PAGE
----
There is some expensive technology which could be used, but it’s the will to do it. I also guess it can be seen as a bit disrespectful digging around places people might be buried.

Back to Castlegate, and the council have put aside £800,000 to regenerate the area including a fresh excavation of the space below and around Castle Market. What sort of things are they hoping to find?
It’s the historic centre of Sheffield and people can’t even agree on how far it goes back, so who knows? Some have speculated that it was where the old Saxon Earl, Waltheof, had his wooden hall built. Imagine: some Games of Thrones style hall waiting to be discovered. Old paintings of the actual castle showed a drawbridge, two large vesting towers on top – it was quite the structure. Many other castles around the country have some sort of map or plans which you could revert to, but not Sheffield, and that makes it even more interesting.

It’s mad to think you were stepping over such history when you were out shopping with your nan.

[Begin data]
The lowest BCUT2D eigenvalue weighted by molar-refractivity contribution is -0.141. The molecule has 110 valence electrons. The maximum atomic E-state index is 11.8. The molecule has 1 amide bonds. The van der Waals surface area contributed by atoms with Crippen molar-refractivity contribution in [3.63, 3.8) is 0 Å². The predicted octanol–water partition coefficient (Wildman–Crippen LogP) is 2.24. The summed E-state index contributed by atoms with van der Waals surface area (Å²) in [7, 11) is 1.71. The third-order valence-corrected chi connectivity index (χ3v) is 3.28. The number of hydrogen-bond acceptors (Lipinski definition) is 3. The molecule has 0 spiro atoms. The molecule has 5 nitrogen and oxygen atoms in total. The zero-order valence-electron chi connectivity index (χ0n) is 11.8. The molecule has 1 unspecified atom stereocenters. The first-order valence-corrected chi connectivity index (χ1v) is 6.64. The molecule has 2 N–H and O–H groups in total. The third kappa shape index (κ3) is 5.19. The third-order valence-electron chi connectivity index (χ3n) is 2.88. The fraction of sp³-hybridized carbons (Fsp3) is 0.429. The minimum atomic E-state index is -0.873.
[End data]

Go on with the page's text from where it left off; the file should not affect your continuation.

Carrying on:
Oh, yeah. It had that distinctive smell, didn’t it? You know, bacon and egg butties at Sally’s Sandwich shop. Back in the day, if you wrote to the council and asked to have a look at the castle you could make an appointment. They take you down some stairs and show you some of the old ruins, like a pile of bricks and a hole. During the excavation they’ll be kind of removing the lid of concrete, so to speak, and taking a very good look beneath. I’d be surprised if they didn’t find something of note.

Visit friendsofsheffieldcastle.org.uk for more

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  1. Kate

    Wow I never knew that part of history! My husband rents a unit on leopold Street apparently the basement is an amazing historical site. It’s a street which appears to have been built over. What lies beneath the pavement ..,